schools of trust

“Like cattle most humans live and die in passive subjection..We live lives locked into narrow patterns, often filled with great suffering and it never occurs to us that we can actually become free.” -Samadhi

“My dream of course is that we give up these dreadful authoritarian prescribed hateful state systems that clearly everybody agrees.. are obviously failing..”[Derry Hannam, retired school inspector]  We are so afraid of giving children the freedom they deserve in being the driving force for their own education, that we are doing them an incredible injustice in their opportunities for true learning and for their lives.  This is not what children want or need anymore and It is not what is valuable for our futuristic world either.

“We need young people who are independent, who are responsible for themselves,…who can work without strict leadership, we need young people and employees who can think outside of the box. Thats what we need. Everything that our schools don’t allow. It what companies need. It’s what science needs. Its whats needed everywhere.”  [ Jesper Juul, author ]

Why I won’t force my son to stay in school

 

” I think i’m getting dumber”.

This is the statement my 15 year old son made to me one day after walking in the door after school. So my question is, what are ‘they’ doing to make him feel this way about his own intelligence? Why is my son no longer feeling capable?  This is not the way he feels about himself outside of those school walls.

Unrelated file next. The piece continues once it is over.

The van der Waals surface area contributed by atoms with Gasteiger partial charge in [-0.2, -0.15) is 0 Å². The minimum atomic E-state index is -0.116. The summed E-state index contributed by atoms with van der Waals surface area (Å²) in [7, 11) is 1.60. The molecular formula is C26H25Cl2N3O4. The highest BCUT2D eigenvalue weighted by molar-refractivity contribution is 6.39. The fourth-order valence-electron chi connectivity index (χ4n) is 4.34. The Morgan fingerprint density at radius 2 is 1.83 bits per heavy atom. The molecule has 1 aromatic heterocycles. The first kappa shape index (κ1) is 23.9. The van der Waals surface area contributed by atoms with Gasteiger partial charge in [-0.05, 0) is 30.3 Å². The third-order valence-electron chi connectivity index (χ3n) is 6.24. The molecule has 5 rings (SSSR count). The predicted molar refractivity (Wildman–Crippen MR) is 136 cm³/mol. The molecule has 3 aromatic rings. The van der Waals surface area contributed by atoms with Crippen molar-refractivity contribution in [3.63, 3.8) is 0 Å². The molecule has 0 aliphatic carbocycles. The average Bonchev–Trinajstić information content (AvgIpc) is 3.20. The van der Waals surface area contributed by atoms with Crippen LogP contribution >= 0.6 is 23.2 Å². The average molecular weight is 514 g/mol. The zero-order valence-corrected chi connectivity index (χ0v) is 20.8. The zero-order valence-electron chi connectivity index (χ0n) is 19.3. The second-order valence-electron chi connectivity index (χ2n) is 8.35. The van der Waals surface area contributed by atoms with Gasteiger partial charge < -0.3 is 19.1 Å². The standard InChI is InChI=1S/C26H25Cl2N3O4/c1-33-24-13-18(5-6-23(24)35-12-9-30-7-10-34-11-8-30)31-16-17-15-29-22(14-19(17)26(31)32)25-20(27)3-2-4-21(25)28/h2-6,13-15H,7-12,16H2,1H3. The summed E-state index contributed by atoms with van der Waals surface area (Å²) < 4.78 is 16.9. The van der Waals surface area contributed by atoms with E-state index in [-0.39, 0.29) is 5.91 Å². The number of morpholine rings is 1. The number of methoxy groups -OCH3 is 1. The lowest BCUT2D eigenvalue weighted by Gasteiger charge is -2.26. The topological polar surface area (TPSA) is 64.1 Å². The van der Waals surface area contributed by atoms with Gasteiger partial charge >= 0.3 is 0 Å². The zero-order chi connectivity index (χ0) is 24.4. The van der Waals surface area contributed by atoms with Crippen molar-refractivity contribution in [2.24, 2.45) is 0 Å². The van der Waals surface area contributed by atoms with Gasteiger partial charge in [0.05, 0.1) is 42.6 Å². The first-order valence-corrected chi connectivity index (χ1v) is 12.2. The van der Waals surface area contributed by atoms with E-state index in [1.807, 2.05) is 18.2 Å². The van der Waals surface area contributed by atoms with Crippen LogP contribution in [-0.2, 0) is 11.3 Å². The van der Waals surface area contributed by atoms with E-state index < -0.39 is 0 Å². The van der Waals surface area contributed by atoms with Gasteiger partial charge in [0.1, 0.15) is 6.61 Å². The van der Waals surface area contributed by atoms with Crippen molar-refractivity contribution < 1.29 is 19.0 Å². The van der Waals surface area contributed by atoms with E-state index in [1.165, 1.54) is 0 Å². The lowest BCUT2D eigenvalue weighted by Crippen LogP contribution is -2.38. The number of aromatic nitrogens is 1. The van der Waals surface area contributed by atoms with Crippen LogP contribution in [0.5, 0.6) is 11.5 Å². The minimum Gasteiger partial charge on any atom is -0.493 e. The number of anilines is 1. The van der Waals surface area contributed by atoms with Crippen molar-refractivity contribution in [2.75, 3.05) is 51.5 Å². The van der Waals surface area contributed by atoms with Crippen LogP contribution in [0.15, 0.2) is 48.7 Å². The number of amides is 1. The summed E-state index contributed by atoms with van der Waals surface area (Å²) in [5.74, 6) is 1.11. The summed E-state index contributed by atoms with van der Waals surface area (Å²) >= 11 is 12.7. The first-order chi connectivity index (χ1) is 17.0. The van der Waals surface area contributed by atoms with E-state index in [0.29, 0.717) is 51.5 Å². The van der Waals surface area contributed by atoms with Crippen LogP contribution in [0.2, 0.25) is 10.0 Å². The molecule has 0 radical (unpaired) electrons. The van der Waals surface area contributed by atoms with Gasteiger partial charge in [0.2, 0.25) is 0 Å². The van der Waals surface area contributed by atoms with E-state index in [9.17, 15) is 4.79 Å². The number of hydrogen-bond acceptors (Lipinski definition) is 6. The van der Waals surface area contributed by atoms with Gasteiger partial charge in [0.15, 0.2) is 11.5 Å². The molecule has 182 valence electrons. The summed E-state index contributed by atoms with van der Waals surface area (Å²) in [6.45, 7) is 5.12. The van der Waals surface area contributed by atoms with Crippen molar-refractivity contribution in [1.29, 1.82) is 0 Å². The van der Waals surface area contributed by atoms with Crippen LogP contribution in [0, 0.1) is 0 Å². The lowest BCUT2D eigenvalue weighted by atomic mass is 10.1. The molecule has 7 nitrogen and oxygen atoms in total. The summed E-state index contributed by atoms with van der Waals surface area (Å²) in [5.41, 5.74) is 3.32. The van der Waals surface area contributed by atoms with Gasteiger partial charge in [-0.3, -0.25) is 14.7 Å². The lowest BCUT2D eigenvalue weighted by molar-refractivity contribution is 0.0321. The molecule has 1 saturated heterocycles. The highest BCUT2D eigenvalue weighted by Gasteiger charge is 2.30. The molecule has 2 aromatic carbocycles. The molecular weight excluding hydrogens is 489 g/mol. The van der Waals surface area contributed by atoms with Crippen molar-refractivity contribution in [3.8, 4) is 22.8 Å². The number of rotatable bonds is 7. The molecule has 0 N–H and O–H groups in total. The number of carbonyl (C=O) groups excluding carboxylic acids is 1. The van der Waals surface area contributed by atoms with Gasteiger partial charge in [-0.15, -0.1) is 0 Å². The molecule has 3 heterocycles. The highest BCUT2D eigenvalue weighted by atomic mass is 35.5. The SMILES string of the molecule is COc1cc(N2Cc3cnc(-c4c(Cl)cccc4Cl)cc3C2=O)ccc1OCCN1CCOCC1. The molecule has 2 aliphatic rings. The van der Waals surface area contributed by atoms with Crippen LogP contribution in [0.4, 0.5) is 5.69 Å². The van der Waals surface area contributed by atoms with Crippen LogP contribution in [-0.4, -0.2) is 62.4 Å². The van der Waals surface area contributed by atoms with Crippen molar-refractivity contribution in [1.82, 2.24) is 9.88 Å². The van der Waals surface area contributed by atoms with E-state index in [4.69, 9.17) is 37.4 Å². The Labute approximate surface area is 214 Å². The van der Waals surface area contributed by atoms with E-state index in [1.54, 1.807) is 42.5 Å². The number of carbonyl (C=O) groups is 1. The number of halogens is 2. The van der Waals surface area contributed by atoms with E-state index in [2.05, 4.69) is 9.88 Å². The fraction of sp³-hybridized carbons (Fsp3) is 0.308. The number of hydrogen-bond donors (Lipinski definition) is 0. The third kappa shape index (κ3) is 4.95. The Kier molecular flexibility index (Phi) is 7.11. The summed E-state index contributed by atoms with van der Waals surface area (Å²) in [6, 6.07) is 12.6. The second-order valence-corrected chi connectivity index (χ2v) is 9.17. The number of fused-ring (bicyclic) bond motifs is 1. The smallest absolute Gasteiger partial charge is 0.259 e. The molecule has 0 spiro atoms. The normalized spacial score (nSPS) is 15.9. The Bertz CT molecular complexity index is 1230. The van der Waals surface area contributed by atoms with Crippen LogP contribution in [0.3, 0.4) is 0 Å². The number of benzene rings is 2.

We send our children with enormous amounts of trust into these school domains that have become by law.  We  place our trust in allowing other people, to mould and influence our children’s own innate belief systems because we have been enticed into believing that this is the only way that they will be able to successfully make it out there in the ‘real world’.  We  have been led to believe that they are the better ones or rather ‘only’ ones who know how to provide them with the knowledge and experience that they are going to need.  These notions are ludicrous. This is an old story. And it does not fit our world anymore. Parents are afraid to change it, children are becoming unable to stay within it.